The Institute will provide and support courses at both Calvin College and Calvin Theological Seminary in the study of worship, scheduling as many such offerings as possible at times that make them available to the West Michigan community. It also will develop library resources to support the scholarly study of worship and to provide practical worship resources for local congregations. It will sponsor scholarly conferences (and subsequent published volumes of research on worship-related topics) and host guest lectures and artists. In , the Institute will host the national conventions of the Hymn Society of the United States and Canada and the Choristers Guild.

And it hopes to promote worship renewal in local congregations by sponsoring such events as the annual Symposium on Worship in the Arts (held at Calvin each January) and the quadrennial Conference on Liturgy and Music (COLAM) of the Christian Reformed Church. It also will sponsor outreach efforts to local congregations across North America, including tours by Calvin music department ensembles -- especially the Campus Choir which will increasingly be dedicated to developing and performing creative music for congregational worship under Witvliet's direction.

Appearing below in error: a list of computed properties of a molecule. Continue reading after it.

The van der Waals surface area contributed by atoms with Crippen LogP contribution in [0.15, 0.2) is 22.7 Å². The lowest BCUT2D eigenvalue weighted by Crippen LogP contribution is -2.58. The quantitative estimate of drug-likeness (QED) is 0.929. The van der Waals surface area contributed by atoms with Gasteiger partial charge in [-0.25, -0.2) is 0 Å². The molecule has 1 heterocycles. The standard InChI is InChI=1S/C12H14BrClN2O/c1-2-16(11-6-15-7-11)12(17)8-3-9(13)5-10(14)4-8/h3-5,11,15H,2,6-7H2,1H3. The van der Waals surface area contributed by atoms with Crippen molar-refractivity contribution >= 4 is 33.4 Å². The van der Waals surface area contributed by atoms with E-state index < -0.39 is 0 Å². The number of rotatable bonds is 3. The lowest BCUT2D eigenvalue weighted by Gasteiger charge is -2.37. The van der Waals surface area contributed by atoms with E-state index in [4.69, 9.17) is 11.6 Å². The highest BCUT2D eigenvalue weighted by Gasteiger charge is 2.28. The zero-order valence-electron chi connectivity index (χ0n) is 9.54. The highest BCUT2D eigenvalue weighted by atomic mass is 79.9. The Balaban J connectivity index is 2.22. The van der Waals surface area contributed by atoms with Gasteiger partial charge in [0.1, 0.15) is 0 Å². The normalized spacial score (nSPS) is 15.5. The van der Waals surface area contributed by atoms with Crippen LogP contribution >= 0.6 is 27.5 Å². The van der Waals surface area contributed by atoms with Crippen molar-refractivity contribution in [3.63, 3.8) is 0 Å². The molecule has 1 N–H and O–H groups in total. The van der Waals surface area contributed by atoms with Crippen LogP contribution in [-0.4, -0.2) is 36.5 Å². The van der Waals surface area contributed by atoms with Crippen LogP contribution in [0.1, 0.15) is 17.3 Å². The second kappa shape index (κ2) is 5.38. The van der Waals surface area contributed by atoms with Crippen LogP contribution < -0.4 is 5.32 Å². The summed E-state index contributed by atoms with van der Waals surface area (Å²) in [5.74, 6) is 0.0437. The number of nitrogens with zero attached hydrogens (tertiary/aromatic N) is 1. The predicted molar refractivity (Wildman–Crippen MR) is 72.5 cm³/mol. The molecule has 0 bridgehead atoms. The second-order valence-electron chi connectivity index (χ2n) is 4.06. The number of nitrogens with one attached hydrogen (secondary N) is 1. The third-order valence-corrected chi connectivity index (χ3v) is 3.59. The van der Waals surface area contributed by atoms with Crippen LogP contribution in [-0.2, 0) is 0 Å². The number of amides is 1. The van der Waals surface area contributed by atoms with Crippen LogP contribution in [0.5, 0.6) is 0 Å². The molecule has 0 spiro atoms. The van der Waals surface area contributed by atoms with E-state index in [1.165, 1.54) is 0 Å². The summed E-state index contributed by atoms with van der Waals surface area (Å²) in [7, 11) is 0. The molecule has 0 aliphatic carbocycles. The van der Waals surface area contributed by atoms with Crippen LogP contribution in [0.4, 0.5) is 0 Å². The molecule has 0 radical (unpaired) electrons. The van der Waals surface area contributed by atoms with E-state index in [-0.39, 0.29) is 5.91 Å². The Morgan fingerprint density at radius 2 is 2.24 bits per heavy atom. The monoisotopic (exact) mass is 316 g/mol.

Finally, the Calvin Institute of Christian Worship will be available to consult with congregations that seek to promote renewal of worship. The Institute will develop resources for several commonly asked questions: How do we find a good worship leader or church musician? How do we design good worship space in our new church building? What are resources for choosing the best of both historic and recently written music?

The Calvin Institute of Christian Worship will be housed on the campus of Calvin College, but will work closely with Calvin Theological Seminary and the Christian Reformed Church of North America.

Phil deHaan is Calvin’s director of media relations.

Symposium on Worship in the Arts


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Last revised by Nathan Vandenbroek on 12/7/97.